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Larry Colker spent his formative years in Huntington, WV. Following studies in humanities, Romance Languages, psychology, early childhood education, and psycholinguistics, his first career was teaching, from preschool through university levels. For the last 17 years he has worked as a technical editor and writer. His poems have appeared or are forthcoming in Rattle, Spillway, ONTHEBUS, SOLO, Cider Press Review, Blue Satellite and elsewhere in print, and on the Web at and in the online journal King Log. His new chapbook, What the Lizard Knows, was published in 2003. Larry co-hosts the weekly Redondo Poets reading at Coffee Cartel in Redondo Beach, CA. He currently resides in San Pedro, CA.

The Caterpillars

They wake like cosmetic surgery patients.
Memories of crawling vanish 
as the sun warms the bodies 
they could not have dreamed of:
Dog Face, 
Provence Chalk-Hill Blue,
Great Spangled Fritillary.

When the woman I married woke up 
next to the wrong man,
that was my signal 
to become inert,
await rebirth.

I want to be great,
I want the caterpillar’s gift to the butterfly—
amnesia, and wings.

Scenes from the Doldrums


Suppose a meadow came to me
for the seeds of my desire,
and spat back a malodorous forest
of squigial, pheglopperous stumps—
who then could I turn to and say:
"Behold the radiance of my soul?"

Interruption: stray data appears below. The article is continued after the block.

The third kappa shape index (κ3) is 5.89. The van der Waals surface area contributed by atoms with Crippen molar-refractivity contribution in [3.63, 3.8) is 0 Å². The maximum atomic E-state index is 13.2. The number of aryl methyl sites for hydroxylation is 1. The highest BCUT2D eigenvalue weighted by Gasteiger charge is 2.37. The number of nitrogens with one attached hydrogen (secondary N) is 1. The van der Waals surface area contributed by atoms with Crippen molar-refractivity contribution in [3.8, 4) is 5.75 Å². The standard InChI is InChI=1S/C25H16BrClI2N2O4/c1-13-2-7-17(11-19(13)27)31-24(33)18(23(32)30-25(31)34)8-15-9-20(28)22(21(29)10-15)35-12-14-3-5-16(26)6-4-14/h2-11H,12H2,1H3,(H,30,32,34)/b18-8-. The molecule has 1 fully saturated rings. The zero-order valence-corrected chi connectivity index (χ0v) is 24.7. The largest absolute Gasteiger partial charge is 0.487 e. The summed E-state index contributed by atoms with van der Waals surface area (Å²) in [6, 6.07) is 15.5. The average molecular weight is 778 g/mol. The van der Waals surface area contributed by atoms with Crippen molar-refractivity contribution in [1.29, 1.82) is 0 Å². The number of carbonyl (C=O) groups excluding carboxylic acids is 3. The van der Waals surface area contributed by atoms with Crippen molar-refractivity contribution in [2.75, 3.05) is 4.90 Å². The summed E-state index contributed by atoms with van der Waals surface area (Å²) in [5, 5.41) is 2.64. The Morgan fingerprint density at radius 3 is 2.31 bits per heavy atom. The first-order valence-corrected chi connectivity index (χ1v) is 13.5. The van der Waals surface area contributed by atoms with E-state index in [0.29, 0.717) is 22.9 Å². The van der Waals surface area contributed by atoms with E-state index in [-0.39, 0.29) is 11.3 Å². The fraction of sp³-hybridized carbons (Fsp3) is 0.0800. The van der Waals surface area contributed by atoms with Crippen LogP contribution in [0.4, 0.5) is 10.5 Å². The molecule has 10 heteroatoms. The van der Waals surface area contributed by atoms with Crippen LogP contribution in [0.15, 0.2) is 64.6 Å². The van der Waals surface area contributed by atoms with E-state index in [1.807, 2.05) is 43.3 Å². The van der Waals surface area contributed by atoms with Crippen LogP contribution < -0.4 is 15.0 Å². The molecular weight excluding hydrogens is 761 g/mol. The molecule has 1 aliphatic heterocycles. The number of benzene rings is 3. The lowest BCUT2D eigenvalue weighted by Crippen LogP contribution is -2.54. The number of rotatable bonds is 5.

Better to remain a remote, rocky outcropping
barren, beloved of goats.


Not being clever, I stick
to the small kitchen way of life—
cracked drawers, floors malignant
with cheap cheese crumbs
and fluorescent pickle scabs.
So here I sit, a little doomed,
daydreaming flights of waterfowl.


Suppose I moved to a more lucrative time zone,
sipped my sins from a glass, honed my scent to a point?
Would any fandango filly-up to the bar,
ask me to flense her persnickety scales,
let me confuse her seasons,
peel her bombasts?
Suppose all this happened—
would I still have to dream up the past?

Crossing Over (Exhibit #204)

Somehow I have arrived in a strange land.
It turns out I speak the language
and there are people I seem to know.

Here I find the Larry Colker Museum,
disturbingly close to completion—
locked in glass cases
the blue wooden top my father taught me to spin,
the bare arm and shoulder of a young girl,
the first kiss,
the varsity letters,
the razor blade,
the recurrent dream of flying and falling,
the letters full of half-truths and cowardice….

There is not enough heat in this place,
and I can’t get used to everything turning gray—
buildings, food, flowers, hands, eyes.
Music gets harder to hear.

At the other end of the hall I hear a small child crying,
asking his mother if they can go home now.

“Newtonianism for Ladies”
(book title, 1737)

If you pursue him, he will flee.
If you flee, he will follow.
If you achieve the correct distance, he is yours.

If you make him your Sun, he will attract other bodies.
If you change his inertia, your paths will diverge.
If you remove heat, the system falls apart.

© 2003 Larry Colker

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